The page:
With the material from Lesnoye, Leningrad, new plantations of aronia were stated in Zelenogorsk (Leningrad Oblast) in 1954 (Ignatenko 1965). In 1958 aronia from Lesnoye was also introduced to Kharyus in Estonia, and by 1965 the plant was cultivated in four different state farms in Estonia (Kask 1971). The population in Petrozavodsk, Karelia, northwestern Russia also originates from Lesnoye State Farm in Leningrad (Izergina 1969, 1971).
At the same time the area under the Siberian plantations continued to grow. A new plantation in Bakchar Branch of Tomsk Agricultural Experimental Station was started in 1957 (Gidzyuk 1966). Yet another one was developed in Tavricheskiy [Taurida] Fruit Farm in Omsk Oblast in 1964 (Ryzhkov 1973).
The Gorno-Altaisk Horticultural Experimental Station remained the major source of the introduction material. In 1958 seedlings from the Station were introduced to Aurgaz and Gafura Districts in Bashkiria [6] Now Bashkortostan, a republic within the Russian Federation situated in the southern Urals Mts. and south of the Urals (Barabash 1960; Suslov 1969). In 1959 the Altai Station forwarded the first shipment of Michurin's aronia seedlings to nurseries and teaching/experimental gardens of Udmurtia [7]. A republic within the Russian Federation in the western part of the Central Urals Soon it became one of the most widespread cultivated fruiting shrubs here. According to M.G. Kontsevoy (1974, 1975), as of 1970, there were three state farms in Udmurtia with plantations of aronia covering 40 hectares (100 acres) in each; and the total area in Udmurtia was 221 hectares (552 acres). In 1959 fist seedlings of aronia were planted in Kirov (or Vyatka) Oblast. The seedlings successfully took, became acclimated, and in four years the first commercial plantation was already underway. By 1974, the area under aronia in Kirov Oblast was 500 hectares (1,250 acres) (Cheglakov and others, 1974).
It is not known when Michurin's aronia was introduced to Ukraine. There is a brief note in Musich & Alexeyenko (1978) about aronia there before World War II, though there is no exact dates or sources mentioned. Indeed it is not even known whether that was Michurin's aronia or its wild ancestor, which, as we have said here before, had been grown in Kharkov and Kremenets as early as the beginning of the 19th century.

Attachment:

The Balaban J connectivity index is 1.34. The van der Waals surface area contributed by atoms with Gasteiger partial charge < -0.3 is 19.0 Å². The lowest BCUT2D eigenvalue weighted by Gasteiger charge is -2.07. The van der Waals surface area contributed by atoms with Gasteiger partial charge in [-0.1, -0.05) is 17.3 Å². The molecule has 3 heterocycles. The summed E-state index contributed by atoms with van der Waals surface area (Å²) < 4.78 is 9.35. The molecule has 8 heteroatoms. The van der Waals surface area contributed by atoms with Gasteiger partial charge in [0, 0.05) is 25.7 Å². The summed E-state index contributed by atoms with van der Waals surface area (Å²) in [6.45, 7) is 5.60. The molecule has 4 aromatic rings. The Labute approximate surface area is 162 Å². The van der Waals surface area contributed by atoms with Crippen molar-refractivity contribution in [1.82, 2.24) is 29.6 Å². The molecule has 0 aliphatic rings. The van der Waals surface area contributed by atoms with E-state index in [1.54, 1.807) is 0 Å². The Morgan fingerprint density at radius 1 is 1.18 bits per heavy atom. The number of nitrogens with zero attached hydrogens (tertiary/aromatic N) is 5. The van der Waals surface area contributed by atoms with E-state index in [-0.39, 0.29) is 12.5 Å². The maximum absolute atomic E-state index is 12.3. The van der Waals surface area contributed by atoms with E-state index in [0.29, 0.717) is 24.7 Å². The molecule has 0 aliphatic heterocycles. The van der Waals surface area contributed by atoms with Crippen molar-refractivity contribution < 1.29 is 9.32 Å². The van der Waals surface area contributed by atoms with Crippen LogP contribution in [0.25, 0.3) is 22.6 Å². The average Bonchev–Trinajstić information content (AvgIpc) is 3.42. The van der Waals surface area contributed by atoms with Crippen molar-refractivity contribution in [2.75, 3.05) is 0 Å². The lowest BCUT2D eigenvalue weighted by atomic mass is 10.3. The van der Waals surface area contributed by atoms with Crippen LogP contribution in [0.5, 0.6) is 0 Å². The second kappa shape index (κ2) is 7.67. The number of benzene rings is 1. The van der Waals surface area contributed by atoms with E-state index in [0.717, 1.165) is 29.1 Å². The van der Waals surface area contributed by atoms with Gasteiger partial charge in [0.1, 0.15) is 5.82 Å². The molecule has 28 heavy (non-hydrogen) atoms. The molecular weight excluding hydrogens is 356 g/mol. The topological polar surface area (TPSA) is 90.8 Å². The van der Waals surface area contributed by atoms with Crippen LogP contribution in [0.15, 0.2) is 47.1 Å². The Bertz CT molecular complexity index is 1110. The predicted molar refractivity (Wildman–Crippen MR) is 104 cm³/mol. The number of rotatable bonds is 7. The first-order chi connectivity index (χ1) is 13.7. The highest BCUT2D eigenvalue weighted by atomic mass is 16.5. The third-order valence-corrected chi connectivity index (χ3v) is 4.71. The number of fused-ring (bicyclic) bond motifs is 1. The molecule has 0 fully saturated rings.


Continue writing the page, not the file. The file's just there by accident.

On the Island of Sakhalin (in the Russian Far East), in the State Farms Yablochnyy and Pyatirechenskiy [Apple Orchard Farm and Five-River Farm], there grows aronia originating from Altai and also from Leningrad material (Voronova 1967, Shchukina 1967).
Taking all of this information into account, we may state with confidence that all of cultivated aronia in this country originates from Michurin's nursery. The area of cultivated aronia covers a significant part of the USSR (Fig. 1), with a tendency for further expansion. For example, it has been being introduced in Moldavia and Belorussia's (Bibikov, Kramnik 1974; Zhungietu 1975), in the Baltic States, and Northern Caucasus (Myatkovsky 1970). Michurin's aronia is also successfully cultivated in private gardens and teaching/experimental stations in Arkhangelsk Oblast (about 64° N), coming there from Petrozavodsk and Vologda; in Volgograd Obl. (starting from 1963; introduced from Kuibyshev (or Samara)); in Astrakhan Obl. (about 46° N, at the mouth of the Volga River flowing into the Caspian Sea) (introduced in 1970 directly from Michurinsk).
Fig. 1. Range of cultivated aronia in the USSR, according to literature data,
own observations, and oral communications.
1— areas where aronia is considered a cultivated plant with acclimated cultivars
2—locations according to literature sources
3—locations according to herbarium records
4—generalized boundary of cultivated aronia

II. Flowering of cultivated aronia

In order to reveal causes of low variability of the cultivated aronia, we conducted experiments in June 1978, which included isolation, castration, and artificial pollination of flowers. The experiments were conducted in the Central Botanical Garden USSR Acad. Sci. using 5-year-old cultivated plants. At the stage of flower buds, the inflorescences were isolated with 3-layer mesh or oil-paper bags. There were 12 isolated inflorescences in each of the following 7 lots in the experiment: